Q&A: Pipeline Protests & Indigenous Peoples in Canada

indigenous peoples and pipeline protests in Canada - question and answers

Have you realized yet that pipeline protesters misrepresent Indigenous supporters of natural resource projects? If not, you’ll want to continue reading on, because a majority of Indigenous Peoples in Canada support the responsible development of natural resources, myself included.

As an Indigenous resource worker, I find it incredibly frustrating that all these protestors are doing is making it harder for my people to get involved with natural resource projects. Efforts by pipeline opponents in Canada to blockade intersections, railways and ports are affecting business for Indigenous and non-Indigenous Peoples, and it’s just not right.

How long will these protesters be allowed to do what they are doing? For example, they may delay one of your family members from getting to work on time, which is a hassle, but the long-term effects they can have on economic development opportunities for rural Indigenous communities is particularly alarming. Also see:

Q: What is economic reconciliation?

most Indigenous peoples in Canada support natural resource development

A: There is no doubt that Indigenous Peoples in Canada have experienced many traumas in the past, contributing to the harsh conditions that many of us face when living on reserves with little to no income and dependence on government money for income. 

But what many protestors in Canada fail to recognize is that involvement with new natural resources projects provides many First Nations with the economic means to regain their culture and identity. For example, the benefit agreements between Coastal GasLink (CGL) and the 20 First Nations bands along the project’s proposed route stand to benefit Indigenous families and communities by supporting things such as infrastructure projects, social programs and education.

As a result, today we have a resurgence of Indigenous empowerment where Indigenous people can get educated and help their families and communities through employment. This is part of economic reconciliation. Indigenous Peoples need the financial means to regain their cultural identity, care for their elders and empower their youth through education and jobs while having little reliance on the Canadian government to do so.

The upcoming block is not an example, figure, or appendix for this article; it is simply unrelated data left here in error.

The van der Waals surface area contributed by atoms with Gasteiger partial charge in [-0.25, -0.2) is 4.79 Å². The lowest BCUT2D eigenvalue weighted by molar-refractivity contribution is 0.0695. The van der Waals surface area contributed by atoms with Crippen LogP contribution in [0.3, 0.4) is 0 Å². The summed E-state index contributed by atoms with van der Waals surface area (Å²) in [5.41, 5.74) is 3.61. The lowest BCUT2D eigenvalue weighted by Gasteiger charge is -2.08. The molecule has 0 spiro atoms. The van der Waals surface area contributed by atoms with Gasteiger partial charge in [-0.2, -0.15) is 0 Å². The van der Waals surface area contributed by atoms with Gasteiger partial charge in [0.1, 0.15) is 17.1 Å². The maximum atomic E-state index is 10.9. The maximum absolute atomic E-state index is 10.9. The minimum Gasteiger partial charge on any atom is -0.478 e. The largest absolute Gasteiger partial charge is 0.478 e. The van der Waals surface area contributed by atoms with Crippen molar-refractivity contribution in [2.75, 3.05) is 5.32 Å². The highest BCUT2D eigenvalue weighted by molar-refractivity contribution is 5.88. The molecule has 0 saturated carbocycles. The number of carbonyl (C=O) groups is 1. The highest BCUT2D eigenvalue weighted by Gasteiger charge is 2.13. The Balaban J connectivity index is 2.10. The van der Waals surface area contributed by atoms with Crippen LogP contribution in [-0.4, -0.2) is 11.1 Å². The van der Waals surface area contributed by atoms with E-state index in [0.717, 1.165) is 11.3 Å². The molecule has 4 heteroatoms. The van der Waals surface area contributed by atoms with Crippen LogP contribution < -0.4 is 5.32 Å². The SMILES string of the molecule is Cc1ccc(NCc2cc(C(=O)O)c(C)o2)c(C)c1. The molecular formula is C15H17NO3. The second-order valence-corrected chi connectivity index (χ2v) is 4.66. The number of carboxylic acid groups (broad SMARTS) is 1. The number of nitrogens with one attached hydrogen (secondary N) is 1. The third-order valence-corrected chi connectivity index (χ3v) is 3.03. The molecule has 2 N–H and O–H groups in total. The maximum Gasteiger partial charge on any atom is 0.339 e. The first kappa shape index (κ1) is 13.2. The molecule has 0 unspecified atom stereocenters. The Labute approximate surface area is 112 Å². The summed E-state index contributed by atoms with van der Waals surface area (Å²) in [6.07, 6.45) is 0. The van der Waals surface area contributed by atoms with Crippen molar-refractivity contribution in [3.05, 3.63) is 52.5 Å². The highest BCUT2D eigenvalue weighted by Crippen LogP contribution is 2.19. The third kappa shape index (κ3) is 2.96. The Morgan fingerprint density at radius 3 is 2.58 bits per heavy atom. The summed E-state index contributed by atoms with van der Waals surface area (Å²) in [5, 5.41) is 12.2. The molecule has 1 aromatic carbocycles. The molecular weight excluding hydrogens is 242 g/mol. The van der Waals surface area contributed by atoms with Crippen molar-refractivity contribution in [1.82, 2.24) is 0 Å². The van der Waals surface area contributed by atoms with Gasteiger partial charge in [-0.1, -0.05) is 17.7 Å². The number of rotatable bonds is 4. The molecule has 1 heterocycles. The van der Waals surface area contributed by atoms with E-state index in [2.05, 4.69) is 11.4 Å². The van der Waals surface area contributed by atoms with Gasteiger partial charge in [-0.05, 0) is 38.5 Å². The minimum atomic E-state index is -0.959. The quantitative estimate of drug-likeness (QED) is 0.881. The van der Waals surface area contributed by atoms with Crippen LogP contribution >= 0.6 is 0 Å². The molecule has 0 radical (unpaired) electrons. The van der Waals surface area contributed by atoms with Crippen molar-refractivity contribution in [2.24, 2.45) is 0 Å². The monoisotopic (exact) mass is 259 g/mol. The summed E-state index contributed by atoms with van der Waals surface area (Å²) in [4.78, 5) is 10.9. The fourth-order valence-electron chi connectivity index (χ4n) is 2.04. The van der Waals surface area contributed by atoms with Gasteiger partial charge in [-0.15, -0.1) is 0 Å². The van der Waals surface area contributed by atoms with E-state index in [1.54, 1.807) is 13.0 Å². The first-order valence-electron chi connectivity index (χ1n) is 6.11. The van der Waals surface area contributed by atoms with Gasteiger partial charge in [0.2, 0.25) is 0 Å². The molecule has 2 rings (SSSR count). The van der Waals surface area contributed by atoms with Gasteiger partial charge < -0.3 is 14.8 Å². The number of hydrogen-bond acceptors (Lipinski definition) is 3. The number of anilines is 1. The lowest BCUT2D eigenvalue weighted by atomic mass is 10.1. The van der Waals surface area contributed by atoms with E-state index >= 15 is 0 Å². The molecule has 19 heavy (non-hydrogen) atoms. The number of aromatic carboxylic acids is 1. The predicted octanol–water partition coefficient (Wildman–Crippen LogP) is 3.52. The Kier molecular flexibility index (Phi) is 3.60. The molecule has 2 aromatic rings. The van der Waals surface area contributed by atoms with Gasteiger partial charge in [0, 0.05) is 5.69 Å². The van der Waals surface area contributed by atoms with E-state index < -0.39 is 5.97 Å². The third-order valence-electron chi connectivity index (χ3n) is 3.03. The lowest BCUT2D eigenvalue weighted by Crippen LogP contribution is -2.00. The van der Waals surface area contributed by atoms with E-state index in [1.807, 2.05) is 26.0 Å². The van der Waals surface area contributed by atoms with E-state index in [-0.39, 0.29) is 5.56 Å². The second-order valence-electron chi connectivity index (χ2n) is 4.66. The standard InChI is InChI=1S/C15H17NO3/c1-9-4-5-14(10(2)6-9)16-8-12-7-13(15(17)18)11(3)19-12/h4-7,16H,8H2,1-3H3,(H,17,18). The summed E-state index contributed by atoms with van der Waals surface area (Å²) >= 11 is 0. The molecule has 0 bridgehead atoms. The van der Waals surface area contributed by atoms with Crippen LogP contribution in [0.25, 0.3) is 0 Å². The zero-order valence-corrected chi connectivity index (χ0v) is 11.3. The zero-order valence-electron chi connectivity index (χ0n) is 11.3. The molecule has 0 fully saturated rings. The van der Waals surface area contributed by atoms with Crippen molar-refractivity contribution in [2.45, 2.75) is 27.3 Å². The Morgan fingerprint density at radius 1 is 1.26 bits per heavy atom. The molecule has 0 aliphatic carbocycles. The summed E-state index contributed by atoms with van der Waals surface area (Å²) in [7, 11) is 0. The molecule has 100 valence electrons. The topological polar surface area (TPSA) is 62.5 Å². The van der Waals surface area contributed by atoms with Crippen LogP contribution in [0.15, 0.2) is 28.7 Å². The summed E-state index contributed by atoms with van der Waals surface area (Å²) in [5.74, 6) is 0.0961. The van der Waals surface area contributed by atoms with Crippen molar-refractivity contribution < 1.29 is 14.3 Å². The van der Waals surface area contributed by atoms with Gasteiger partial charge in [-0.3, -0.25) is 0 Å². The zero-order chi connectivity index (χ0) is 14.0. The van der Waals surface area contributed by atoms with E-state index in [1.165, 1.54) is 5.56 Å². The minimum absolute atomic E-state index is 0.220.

Q: Who are the protesters supporting?

Coastal GasLink interactions with Indigenous communities

A: We’ve seen the protests all over social media against the CGL pipeline in northern British Columbia. These are small, but vocal groups gaining attention with the help of well-funded, non-governmental and environmental organizations. Often, these protestors bully anyone who tries to support resource development in these remote communities, including Indigenous and non-Indigenous people who are just looking for a way to put food on the table for their families.

It doesn’t take much to realize that pipeline opponents recruiting new “warriors” to support their cause are in it to promote their own agenda: to shut down what seems like all natural resource projects under development in Canada.

The Wet’suwet’en hereditary chiefs, for example, have a following who hold protests in various locations across Canada without considering that these actions are creating a greater divide between Indigenous and non-Indigenous people across the country.

Q: When did this become an international conflict?

Coastal GasLink contracts awarded to Indigenous and local businesses

A: Maybe it’s just a coincidence that the pipeline protests ramped up after the Canadian border reopened, but I’d beg to differ.

A quick google search shows you that several American activist groups are recruiting new volunteers to help fight against projects in Canada like Coastal GasLink. They are also asking for donations, which to date total hundreds of thousands, if not millions of dollars from what these websites say.

There is something bigger here at play than just Hereditary Chiefs versus Elected Chiefs. Put the pieces together, and it seems that these protestors are professionally organized and supported by large, well-funded environmental NGOs against any resource development in Canada.

Meanwhile, the development of liquefied natural gas industry in the U.S. is reaching all time highs.

Q: How long will the protests continue?

Coastal GasLink property taxes generated for rural BC communities

A: As long as professionally paid protestors are funded, they will continue to do their job. This is a tragedy for the majority of Indigenous Peoples in Canada who support the responsible development of natural resources and look to these projects as a way out of living in abject poverty.

Strong and respectful relationships form when putting together partnerships between Indigenous communities and the resource industry. On the flip side, protesters weaken and destroy the potential these relationships have to change Indigenous communities’ socio-economic situation for the better.

Is the goal of the protester to keep Indigenous people reliant on government handouts? Because that seems to be the outcome.

Indigenous supporters of natural resource development in Canada

Wet'suwet'en Supporters of Coastal GasLink

Let’s not allow a small minority to speak for all Indigenous people in Canada. There are many of us who strongly support Canadian natural resource development, for ourselves, our families, our communities and Canada as a whole.

Back to Indigenous Peoples & Natural Resources in Canada.


About the Author

Estella Petersen - Heavy Equipment Operator & Indigenous Woman in the Oil Sands

Estella Petersen is a heavy machinery operator in the oil sands out of Fort McMurray. Estella is from the Cowessess Reserve and is passionate about Canada and supporting Canadian natural resources.

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